In the last year and a half, I have walked closely with one who has been in the deepest of valleys, and to see him still declare Christ and His glory has encouraged my own faith. I have witnessed Christ walking along with him in grief. I have seen the Lord move and work in this valley like never before. Witnessing this testimony has shown me that Christ truly is the Lily of the Valley (Song of Solomon 2:1). He is the beauty in the valley, the light when all else has gone dark.
Through walking closely with one in grief, a saying has come between us. It’s a phrase we use to describe the surrender we must have in the valley, even when it hurts. “Just Be.” We say that to one another as an acknowledgment of the Lord’s faithfulness and that He will see us through the pain—it’s a recognition to let go.
So, what does any of this have to do with waves and water? What does it have to do with my poor shins getting smashed against a rock in the Smoky Mountains?
Surprisingly, quite a lot, and it all comes back to that quote from Spurgeon, “I have learned to kiss the waves that throw me up against the Rock of Ages.”
You see, in the valley there is pain, but there is also beauty. There is hurt, but there is Christ walking along beside us, holding us, sheltering us from the worst of it. There is the Lily of the Valley helping to be the beauty in the hurt, a Savior lending us His glorious strength so our lives are a living testament to the work of His hands.
That’s why we can kiss the waves.
When we are caught in the tumult of struggle, of pain, of being smashed by our circumstances, we have to remember that life is throwing us against the Rock of Ages. We can cling to the Rock and He will uphold us—and in the valley He will walk with us.
His Word tells us He is with us in the trial and the struggle, and one day, yes, one day, we will see that He set us in safety and was with us all along.
For he will hide me in his shelter
in the day of trouble;
he will conceal me under the cover of his tent;
he will lift me high upon a rock.
And now my head shall be lifted up
above my enemies all around me,
and I will offer in his tent
sacrifices with shouts of joy;
I will sing and make melody to the Lord. – Psalm 27:5-6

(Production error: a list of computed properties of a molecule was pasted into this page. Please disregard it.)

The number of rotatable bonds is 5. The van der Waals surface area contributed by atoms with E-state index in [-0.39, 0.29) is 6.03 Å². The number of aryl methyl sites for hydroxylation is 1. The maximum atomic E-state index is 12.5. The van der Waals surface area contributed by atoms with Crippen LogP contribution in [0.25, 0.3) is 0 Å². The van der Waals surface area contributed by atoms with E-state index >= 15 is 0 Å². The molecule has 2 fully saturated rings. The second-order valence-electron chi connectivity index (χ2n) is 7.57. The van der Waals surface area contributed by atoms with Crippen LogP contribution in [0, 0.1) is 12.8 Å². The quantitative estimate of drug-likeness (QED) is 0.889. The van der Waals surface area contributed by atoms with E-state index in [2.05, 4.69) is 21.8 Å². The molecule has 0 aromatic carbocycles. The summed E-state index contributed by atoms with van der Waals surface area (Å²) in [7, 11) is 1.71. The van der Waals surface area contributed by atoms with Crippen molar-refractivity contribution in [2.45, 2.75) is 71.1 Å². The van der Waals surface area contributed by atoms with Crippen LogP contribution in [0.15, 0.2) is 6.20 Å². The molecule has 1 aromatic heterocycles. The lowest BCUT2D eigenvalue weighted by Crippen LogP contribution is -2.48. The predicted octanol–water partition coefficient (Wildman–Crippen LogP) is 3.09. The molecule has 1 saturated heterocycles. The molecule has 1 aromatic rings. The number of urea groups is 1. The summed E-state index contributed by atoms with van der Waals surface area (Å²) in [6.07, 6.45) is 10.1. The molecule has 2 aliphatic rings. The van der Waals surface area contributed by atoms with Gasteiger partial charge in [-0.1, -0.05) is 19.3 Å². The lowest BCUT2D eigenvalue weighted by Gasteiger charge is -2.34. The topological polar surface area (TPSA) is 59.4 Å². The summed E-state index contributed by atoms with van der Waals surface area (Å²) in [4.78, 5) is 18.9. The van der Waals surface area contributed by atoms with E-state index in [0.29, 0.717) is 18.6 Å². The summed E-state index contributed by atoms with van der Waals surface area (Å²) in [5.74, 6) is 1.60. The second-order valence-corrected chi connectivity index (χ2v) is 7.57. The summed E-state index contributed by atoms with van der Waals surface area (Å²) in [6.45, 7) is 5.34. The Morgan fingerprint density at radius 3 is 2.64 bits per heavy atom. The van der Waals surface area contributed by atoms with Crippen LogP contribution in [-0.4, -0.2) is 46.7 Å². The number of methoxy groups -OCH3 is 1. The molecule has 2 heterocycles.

Through pain and suffering comes a living testimony that glorifies the Lord.
See, I forgot to tell you one part of my story. When my shins smashed against that rock and that wave hit me and knocked me over, I cast a desperate cry of help to the Lord. Panic set in and I feared drowning. As I arose from the water, shaking, my prayer turned to gratefulness. I sucked in deep breaths and praised Him. Like Psalm 31, I could praise the Lord for I was safe even when I felt attacked.
Blessed be the Lord,
for he has wondrously shown his steadfast love to me
when I was in a besieged city. – Psalm 31:21
So, my friend, this is your reminder to surrender when you feel like a city under attack. It is your reminder to surrender and let go—to just be.
Just be in the valley where there is pain.
Just be in the valley where there is beauty
Just be in the valley where you can hear the Lord clearer.
Just be in the valley where you can see the glory of the Lord at hand.
Just be in the valley where there is still reason to praise the Lord.
Just be … claim it as a mantra for the soul. For in the places where you have to just be, the Lord is there, the solid Rock of Ages and His glory is magnified all the more as He holds you firm against the waves. Just be, and watch as He crafts a story that becomes a living testimony to His power, His grace, and His goodness.
The Lord is faithful, and I promise that one day you will be able to sing praises to our glorious Savior, no matter the pain. His Word declares He is with us, and when we choose to surrender and “just be,” He is right there with us—the beauty in the valley, the firm foundation upon which we stand.
So … just be … and praise Him all along the way.
You have turned my wailing into dancing;
you removed my sackcloth and clothed me with joy,
that my heart may sing your praises and not be silent.
LORD my God, I will praise you forever. – Psalm 30:11-12